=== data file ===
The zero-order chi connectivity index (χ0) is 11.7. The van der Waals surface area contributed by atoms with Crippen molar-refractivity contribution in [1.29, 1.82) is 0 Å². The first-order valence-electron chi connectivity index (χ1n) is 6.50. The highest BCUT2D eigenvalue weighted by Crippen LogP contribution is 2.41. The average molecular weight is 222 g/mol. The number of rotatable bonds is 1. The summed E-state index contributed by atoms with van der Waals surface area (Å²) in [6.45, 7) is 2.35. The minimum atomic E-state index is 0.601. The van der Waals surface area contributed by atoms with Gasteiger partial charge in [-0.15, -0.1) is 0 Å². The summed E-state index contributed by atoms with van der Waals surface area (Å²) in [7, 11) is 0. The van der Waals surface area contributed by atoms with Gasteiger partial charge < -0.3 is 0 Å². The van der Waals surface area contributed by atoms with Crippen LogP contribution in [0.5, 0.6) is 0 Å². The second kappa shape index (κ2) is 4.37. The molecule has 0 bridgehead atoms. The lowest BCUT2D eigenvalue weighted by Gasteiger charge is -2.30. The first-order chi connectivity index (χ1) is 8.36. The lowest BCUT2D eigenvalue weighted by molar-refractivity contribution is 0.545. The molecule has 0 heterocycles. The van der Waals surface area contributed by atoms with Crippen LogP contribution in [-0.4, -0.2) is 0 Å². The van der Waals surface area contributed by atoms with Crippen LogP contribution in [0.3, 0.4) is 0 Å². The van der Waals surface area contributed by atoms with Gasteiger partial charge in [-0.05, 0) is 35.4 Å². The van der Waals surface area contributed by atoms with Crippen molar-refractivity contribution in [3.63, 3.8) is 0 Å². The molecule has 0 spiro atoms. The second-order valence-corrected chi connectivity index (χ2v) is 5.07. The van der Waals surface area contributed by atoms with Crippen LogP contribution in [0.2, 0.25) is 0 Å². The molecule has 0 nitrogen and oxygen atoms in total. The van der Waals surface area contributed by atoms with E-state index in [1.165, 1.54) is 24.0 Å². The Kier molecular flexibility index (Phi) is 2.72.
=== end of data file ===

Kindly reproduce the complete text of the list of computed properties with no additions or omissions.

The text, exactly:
The zero-order chi connectivity index (χ0) is 11.7. The van der Waals surface area contributed by atoms with Crippen molar-refractivity contribution in [1.29, 1.82) is 0 Å². The first-order valence-electron chi connectivity index (χ1n) is 6.50. The highest BCUT2D eigenvalue weighted by Crippen LogP contribution is 2.41. The average molecular weight is 222 g/mol. The number of rotatable bonds is 1. The summed E-state index contributed by atoms with van der Waals surface area (Å²) in [6.45, 7) is 2.35. The minimum atomic E-state index is 0.601. The van der Waals surface area contributed by atoms with Gasteiger partial charge in [-0.15, -0.1) is 0 Å². The summed E-state index contributed by atoms with van der Waals surface area (Å²) in [7, 11) is 0. The van der Waals surface area contributed by atoms with Gasteiger partial charge < -0.3 is 0 Å². The van der Waals surface area contributed by atoms with Crippen LogP contribution in [0.5, 0.6) is 0 Å². The second kappa shape index (κ2) is 4.37. The molecule has 0 bridgehead atoms. The lowest BCUT2D eigenvalue weighted by Gasteiger charge is -2.30. The first-order chi connectivity index (χ1) is 8.36. The lowest BCUT2D eigenvalue weighted by molar-refractivity contribution is 0.545. The molecule has 0 heterocycles. The van der Waals surface area contributed by atoms with Crippen LogP contribution in [-0.4, -0.2) is 0 Å². The van der Waals surface area contributed by atoms with Crippen LogP contribution in [0.3, 0.4) is 0 Å². The van der Waals surface area contributed by atoms with Gasteiger partial charge in [-0.05, 0) is 35.4 Å². The van der Waals surface area contributed by atoms with Crippen molar-refractivity contribution in [3.63, 3.8) is 0 Å². The molecule has 0 spiro atoms. The second-order valence-corrected chi connectivity index (χ2v) is 5.07. The van der Waals surface area contributed by atoms with Crippen LogP contribution in [0.2, 0.25) is 0 Å². The molecule has 0 nitrogen and oxygen atoms in total. The van der Waals surface area contributed by atoms with E-state index in [1.165, 1.54) is 24.0 Å². The Kier molecular flexibility index (Phi) is 2.72.